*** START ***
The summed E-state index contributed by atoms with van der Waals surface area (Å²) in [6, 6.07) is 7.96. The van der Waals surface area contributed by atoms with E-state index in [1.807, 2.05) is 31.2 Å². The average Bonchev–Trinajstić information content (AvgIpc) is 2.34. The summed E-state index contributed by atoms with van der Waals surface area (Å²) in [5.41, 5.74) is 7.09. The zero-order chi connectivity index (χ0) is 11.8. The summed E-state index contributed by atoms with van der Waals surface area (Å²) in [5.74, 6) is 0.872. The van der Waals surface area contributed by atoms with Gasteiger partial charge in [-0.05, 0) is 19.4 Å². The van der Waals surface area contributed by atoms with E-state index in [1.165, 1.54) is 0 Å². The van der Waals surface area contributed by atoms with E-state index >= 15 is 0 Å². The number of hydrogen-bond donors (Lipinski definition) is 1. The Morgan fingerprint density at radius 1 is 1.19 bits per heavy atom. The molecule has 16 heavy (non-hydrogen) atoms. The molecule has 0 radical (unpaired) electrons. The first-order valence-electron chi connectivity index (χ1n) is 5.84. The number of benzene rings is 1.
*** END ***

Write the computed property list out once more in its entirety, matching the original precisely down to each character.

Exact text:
The summed E-state index contributed by atoms with van der Waals surface area (Å²) in [6, 6.07) is 7.96. The van der Waals surface area contributed by atoms with E-state index in [1.807, 2.05) is 31.2 Å². The average Bonchev–Trinajstić information content (AvgIpc) is 2.34. The summed E-state index contributed by atoms with van der Waals surface area (Å²) in [5.41, 5.74) is 7.09. The zero-order chi connectivity index (χ0) is 11.8. The summed E-state index contributed by atoms with van der Waals surface area (Å²) in [5.74, 6) is 0.872. The van der Waals surface area contributed by atoms with Gasteiger partial charge in [-0.05, 0) is 19.4 Å². The van der Waals surface area contributed by atoms with E-state index in [1.165, 1.54) is 0 Å². The van der Waals surface area contributed by atoms with E-state index >= 15 is 0 Å². The number of hydrogen-bond donors (Lipinski definition) is 1. The Morgan fingerprint density at radius 1 is 1.19 bits per heavy atom. The molecule has 16 heavy (non-hydrogen) atoms. The molecule has 0 radical (unpaired) electrons. The first-order valence-electron chi connectivity index (χ1n) is 5.84. The number of benzene rings is 1.